Apr 16 2012
The Chinese proverb, “A journey of a thousand miles begins with a single step,” needs to have a corollary: that the problem is you have to keep taking steps until you’re actually done. If you don’t take any steps, you don’t make any progress towards the thousand miles. Elementary? Yes, but harder to deal with in reality than in abstraction. Kuala Lumpur is about 475 kilometres north of Singapore which meant four days of cycling — four more afternoons riding through rain, four more days of sore legs and butt, a hundred tiny villages to ride through. The journey has definitely been the beauty of this experience (as opposed to the destinations), but Singapore was looming large in our minds. Singapore meant no more wet tennis shoes. It promised limitless luxury and the freedom to not self-propel ourselves for eight hours a day. Singapore meant we could sit in a coffee shop and read books and eat muffins without ever thinking about the number of kilometres to be done.
It was time for us to finish. Gaby looked at me while we drank a beer at the top of the KL Tower, the restaurant slowly rotating around so we didn’t have to even walk to see Kuala Lumpur (which I think was a sign that maybe we were getting to our breaking point). “Three days. We can do it in three days. Let’s get to Singapore!” she said.
The next morning we set off when it was properly dark. Roti and sweet coffee (also all the ice cream we ate the day before) gave us the carbs we needed, and we slid out of town in the crepuscular light, commuters just starting to head into KL for work. It was going to be a big day — Kuala Lumpur to Melaka is more than 190 kilometres. We were nervous. We were expecting tears.
We were daunted, but as the day wore on, hot and bright, the kilometres just slid by. Music on the head phones, palm trees flying by, we climbed over the mountains that surround KL airport, sweating up the inclines and then flying down the backsides while planes came in low overhead to land. We passed through plantation towns and out towards the coast where it got flat. The wind was, finally, at our backs. We flew through the distances. Sometimes you get into the zone and Gaby and I were OWNING IT. It rained — we rode through it. We accidentally tried to go through a military base and got stopped by the military police — we regrouped and rode around it. Tires went flat — we fixed them.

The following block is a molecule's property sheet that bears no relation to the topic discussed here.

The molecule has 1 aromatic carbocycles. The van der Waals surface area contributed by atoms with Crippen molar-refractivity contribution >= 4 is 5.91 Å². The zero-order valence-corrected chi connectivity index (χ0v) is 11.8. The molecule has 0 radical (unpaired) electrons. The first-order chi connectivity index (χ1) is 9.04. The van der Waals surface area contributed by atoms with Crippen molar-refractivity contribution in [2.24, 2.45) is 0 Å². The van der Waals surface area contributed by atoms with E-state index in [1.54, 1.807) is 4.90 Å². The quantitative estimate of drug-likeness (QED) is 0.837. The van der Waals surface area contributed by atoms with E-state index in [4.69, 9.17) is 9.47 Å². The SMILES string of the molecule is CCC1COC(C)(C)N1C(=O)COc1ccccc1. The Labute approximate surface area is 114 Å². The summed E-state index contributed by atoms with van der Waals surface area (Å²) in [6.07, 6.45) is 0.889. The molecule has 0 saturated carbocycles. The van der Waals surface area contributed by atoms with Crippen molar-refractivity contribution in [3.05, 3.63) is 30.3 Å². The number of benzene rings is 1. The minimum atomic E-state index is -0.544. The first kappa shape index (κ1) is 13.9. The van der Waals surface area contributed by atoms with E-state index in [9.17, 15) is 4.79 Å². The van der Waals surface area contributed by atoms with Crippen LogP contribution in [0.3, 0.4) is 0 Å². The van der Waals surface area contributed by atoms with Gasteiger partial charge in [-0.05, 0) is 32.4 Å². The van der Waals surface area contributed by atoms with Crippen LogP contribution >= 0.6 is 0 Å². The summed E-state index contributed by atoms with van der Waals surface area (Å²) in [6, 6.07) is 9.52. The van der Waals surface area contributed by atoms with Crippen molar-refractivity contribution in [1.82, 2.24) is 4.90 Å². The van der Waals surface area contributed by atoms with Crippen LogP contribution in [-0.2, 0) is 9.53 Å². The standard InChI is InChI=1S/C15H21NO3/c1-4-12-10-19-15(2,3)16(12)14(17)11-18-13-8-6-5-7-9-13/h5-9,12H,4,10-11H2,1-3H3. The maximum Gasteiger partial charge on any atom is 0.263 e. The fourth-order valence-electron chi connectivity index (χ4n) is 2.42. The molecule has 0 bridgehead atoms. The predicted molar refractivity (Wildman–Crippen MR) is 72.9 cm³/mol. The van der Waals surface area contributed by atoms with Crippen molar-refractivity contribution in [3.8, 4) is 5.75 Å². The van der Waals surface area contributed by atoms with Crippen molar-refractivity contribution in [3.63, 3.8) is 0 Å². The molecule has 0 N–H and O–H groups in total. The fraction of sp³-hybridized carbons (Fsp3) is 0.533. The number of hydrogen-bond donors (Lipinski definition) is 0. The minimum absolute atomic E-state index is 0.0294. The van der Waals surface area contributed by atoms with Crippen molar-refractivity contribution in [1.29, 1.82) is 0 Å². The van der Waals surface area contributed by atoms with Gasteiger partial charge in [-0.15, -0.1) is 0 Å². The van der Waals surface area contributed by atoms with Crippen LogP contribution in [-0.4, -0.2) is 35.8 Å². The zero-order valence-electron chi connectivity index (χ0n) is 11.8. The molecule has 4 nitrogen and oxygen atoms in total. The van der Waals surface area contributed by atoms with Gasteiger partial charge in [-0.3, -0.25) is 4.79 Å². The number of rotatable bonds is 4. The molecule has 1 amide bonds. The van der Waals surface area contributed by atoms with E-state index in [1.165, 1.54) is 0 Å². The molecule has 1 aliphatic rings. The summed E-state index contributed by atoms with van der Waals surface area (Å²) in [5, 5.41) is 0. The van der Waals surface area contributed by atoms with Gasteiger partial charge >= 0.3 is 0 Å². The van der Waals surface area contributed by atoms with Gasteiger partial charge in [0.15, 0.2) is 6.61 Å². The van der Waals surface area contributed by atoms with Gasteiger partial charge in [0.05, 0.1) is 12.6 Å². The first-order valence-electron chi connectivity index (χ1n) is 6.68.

That night, just as the sun was setting, we rode into Melaka LIKE A BOSS. Actually, we were both a bit broken and wanted to throw our bicycles into the sea, but after some beers our bravado returned. Melaka is beautiful and another UNESCO World Heritage site — walking around at night with the streets gently lit, it definitely has an ephemeral charm, colonialism mixed with immigration, overlaid with some gently melancholy neglect. We were charmed. Also, the beer helped.
The next day we were going to DO IT LIKE BOSSES AGAIN but we learned a painful lesson about our own abilities: one boss day is not followed by another, especially if you spend too much time drinking beer the night before and not enough time sleeping. It rained — we sort of rode through it. It was uphill — we complained. It wasn’t charming — we daydreamed about taking the train to Singapore. The wind was resolutely in our faces. We were a little broken from riding 190+km the previous day and but we were still struggling against it. WE WANTED IT. But we couldn’t have it. We stopped short of our goal for that day and instead found ourselves in Malaysia’s most boring town: BLAH BLAH. It was well and truly boring, and we looked at our sad kilometerage for the day (108) and cheered ourselves up remembering how at the beginning of the trip doing over a hundred was killer.
Early the next morning, better rested and also WITH SINGAPORE IN OUR EYES, we headed off south for our last day. It was definitely bittersweet — we were both ready for a break from cycling, but not from the experience. For all of the sore legs and occasional boredom, there is a beauty and freedom to riding that is soothing — nothing to do but daydream and keep pedalling until it’s time to stop. But seriously, our butts were about to break.
It poured as we rode through Johor Bahru — proper, maniacal, tropical rain — but by this point Gaby and I were a little maniacal as well. We pedalled on past the airport, into the city centre, and finally, finally, at long last, to the immigration control at the causeway that crosses into Singapore. As you ride around the loop, there spread in front of you is the Woodlands across the strait. Clean and orderly (and honestly slightly imposing), Singapore beckons. We exited Malaysia and crossed the straight. And then, we were in Singapore: 2260 kilometres after first leaving Bangkok, our tires hit our destination. There was much weeping, but at least this time it was tears of joy.
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